UPDATE: Developer Brooks Lenfest responds here. EARLIER: A coalition of Center City Philadelphia hotel owners has written Mayor Michael Nutter and City Council Chairman Darrell Clark to protest planned tax breaks for Chestlen Development Group's proposed W and Element hotels at long-vacant 1441 Chestnut St. They say the site is not blighted; market financing is available; the tax breaks will probably be larger than any new taxes the hotels generate; Philly can't afford more tax breaks when its public schools are underfunded; and there are already more hotels in Philly than city business and tourism can support. Chestlen principal Brooks Lenfest was unavailable for comment at his Bala Cynwyd office when I called. The letter:
As members of Concerned Hotel Owners of Philadelphia, we write to you to respectfully express our deep concern over the City’s plans to create the Headquarter Hotel Tax Increment Financing District for the construction of a 700-room hotel at 1441 Chestnut Street.
Our coalition members appreciate the support the City and Council have always shown for the hotels in Philadelphia. You have been tremendous advocates, working with us to creatively address issues and attract visitors to the City and our hotels. We recognize that these proposed efforts to subsidize the development of a W and an Element Hotel are intended to build business at the Pennsylvania Convention Center – a goal we all support. But this is the wrong time, and the wrong project.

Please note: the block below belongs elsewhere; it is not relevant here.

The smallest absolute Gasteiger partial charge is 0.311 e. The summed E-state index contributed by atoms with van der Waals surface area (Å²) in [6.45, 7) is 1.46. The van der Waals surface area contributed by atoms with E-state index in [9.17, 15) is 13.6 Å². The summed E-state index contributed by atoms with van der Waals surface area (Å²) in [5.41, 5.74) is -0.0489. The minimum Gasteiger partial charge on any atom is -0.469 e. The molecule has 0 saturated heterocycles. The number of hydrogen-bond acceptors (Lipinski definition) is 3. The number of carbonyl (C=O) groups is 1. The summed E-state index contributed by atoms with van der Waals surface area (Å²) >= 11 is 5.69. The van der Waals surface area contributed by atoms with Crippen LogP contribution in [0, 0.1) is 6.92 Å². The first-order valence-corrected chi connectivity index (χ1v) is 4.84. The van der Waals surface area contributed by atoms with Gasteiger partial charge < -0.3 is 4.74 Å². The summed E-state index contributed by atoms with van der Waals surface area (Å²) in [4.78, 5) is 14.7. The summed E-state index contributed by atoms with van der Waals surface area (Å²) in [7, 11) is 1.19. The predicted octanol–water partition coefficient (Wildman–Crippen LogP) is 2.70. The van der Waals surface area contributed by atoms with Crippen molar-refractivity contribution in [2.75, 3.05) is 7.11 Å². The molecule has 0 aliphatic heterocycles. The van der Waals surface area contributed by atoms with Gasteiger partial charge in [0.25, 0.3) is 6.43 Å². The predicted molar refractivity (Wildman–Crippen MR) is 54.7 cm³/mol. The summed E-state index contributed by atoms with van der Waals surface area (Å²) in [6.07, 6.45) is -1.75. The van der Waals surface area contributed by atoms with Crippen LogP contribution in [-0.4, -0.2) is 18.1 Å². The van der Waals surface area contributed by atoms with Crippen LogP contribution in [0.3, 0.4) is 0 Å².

Philadelphia’s downtown hotel market is not strong enough to absorb another 700 rooms on top of what’s already planned without cannibalizing business from existing properties. The next few years are projected to be generally flat for the Center City hotel market due to moderate increases in supply, but only modest increases in demand and continued pressures on average room rate.
Occupancy currently sits below that of other major East Coast markets, and property revenues are projected to grow far slower than most other major markets over the next three years.
If the W development project was a true headquarters hotel – a 4-star conventional property adjacent to the Convention Center – it could help sales efforts and this hotel community would be more supportive. However, this development is too far from the Convention Center to have the intended effect.
Furthermore, the real key to attracting more convention demand is overcoming the Convention Center’s well-publicized cost issues. We commend the effort of the Commonwealth and the City to address these obstacles, but it is likely to be several years before the full impact of these changes are felt and the situation improves in a meaningful way.